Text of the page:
Solar efficiency over time
Why does the efficiency of solar panels matter?
Efficiency ratings can be tough to get your head around, even for the most knowledgeable solar consumers. Let’s take a look at how efficiency plays a central role in planning solar projects.
Using panels with higher efficiency lets you save space by using fewer panels to generate the same amount of power. That means you can fit a larger system with more power on the same available roof space.
(Fig 3. Comparing the roof space installed with PV module of different efficiency.)
The image above shows two different 1300W solar arrays. The right one uses 3 of Renogy’s latest 450W solar panels, which are one of the most efficient solar panels on the market, with an efficiency of up to 22.8%. It covers an area of 70 square feet. The one on the left uses 13 of Renogy’s classic 100W solar panels with efficiency of up to 22% and covers an area of 78.8 square feet. As you can see, higher efficiency panels save you roof space. That means you can fit a larger system with more power on your roof.
Cost and Environmental Impact
Choosing highly efficient solar panels is also beneficial to you and the environment. Using fewer panels means fewer resources for manufacturing and reduced impact of disposal. Processing silicon and turning it into wafers requires large amounts of energy.
When panels produce more energy your payback period is also shorter. According to Dutch researcher E.A. Alsema, it takes approximately 4 years for current multi-crystalline solar panels with 12% efficiency to achieve return on investment. In comparison, the payback time is reduced to only 2 years for solar panels with 14% efficiency.
(Fig 4. Energy payback for PV Modules of different efficiency. Data from https://www.nrel.gov/docs/fy04osti/35489.pdf)
Although the upfront investment for a complete solar power system is significant, don’t forget that a solar panel usually lasts 20-30 years. Keep in mind how much you can save on utility bills by going solar. Once you consider how much you’re saving, it’s easy to see how your investment in solar will pay for itself in just a few years.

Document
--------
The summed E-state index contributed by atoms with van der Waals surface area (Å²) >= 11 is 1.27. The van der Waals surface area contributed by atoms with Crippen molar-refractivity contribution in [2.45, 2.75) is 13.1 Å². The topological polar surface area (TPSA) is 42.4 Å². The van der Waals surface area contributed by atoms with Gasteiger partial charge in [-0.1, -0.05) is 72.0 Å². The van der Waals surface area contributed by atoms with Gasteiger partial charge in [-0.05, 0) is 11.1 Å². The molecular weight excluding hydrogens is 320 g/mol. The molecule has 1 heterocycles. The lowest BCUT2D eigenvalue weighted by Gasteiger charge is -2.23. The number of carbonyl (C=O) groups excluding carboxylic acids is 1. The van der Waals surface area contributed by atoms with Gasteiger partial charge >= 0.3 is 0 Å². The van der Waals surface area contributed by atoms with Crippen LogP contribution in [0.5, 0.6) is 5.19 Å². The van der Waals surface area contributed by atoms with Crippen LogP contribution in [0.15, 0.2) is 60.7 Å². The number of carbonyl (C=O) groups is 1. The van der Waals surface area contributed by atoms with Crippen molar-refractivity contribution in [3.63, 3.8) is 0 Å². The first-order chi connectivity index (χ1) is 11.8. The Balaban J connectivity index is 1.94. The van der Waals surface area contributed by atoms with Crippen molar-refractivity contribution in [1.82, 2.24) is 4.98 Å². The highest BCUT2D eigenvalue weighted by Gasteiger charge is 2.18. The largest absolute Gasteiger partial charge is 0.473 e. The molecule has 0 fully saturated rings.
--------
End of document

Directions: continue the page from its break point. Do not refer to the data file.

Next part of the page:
How Solar Panel Efficiency is Calculated
You may be wondering how efficiency is calculated and how solar companies use them as a selling point. Below is a step-by-step demonstration of how to calculate the efficiency of a solar panel.
Calculating efficiency ratings is easy. You can do it with a simple math equation. It’s really just the ratio of a panel’s power output to the solar energy absorbed on the surface of a panel under standard testing conditions. The equation below shows just how easy it can be.
Module efficiency VS. Cell efficiency
To understand solar panel efficiency, first we need to understand solar cell efficiency. We know module efficiency is the ratio of the power a module can produce to the solar energy hitting the surface of a panel under standard testing conditions. But for solar cells, efficiency is calculated using the same ratio but there’s a gap between these two efficiency ratings. There’s a gap because the cell efficiency is calculated with the area of a single cell. In contrast, the module efficiency includes other aspects of a panel’s construction. This includes shading that may come from other components in the panel such as busbars, or space between cells that may lead to energy loss.
At Renogy, we refer to cell efficiency when talking about solar panel efficiency since cells are the fundamental components of a module. You can also find cell efficiency ratings in the specification section of a module.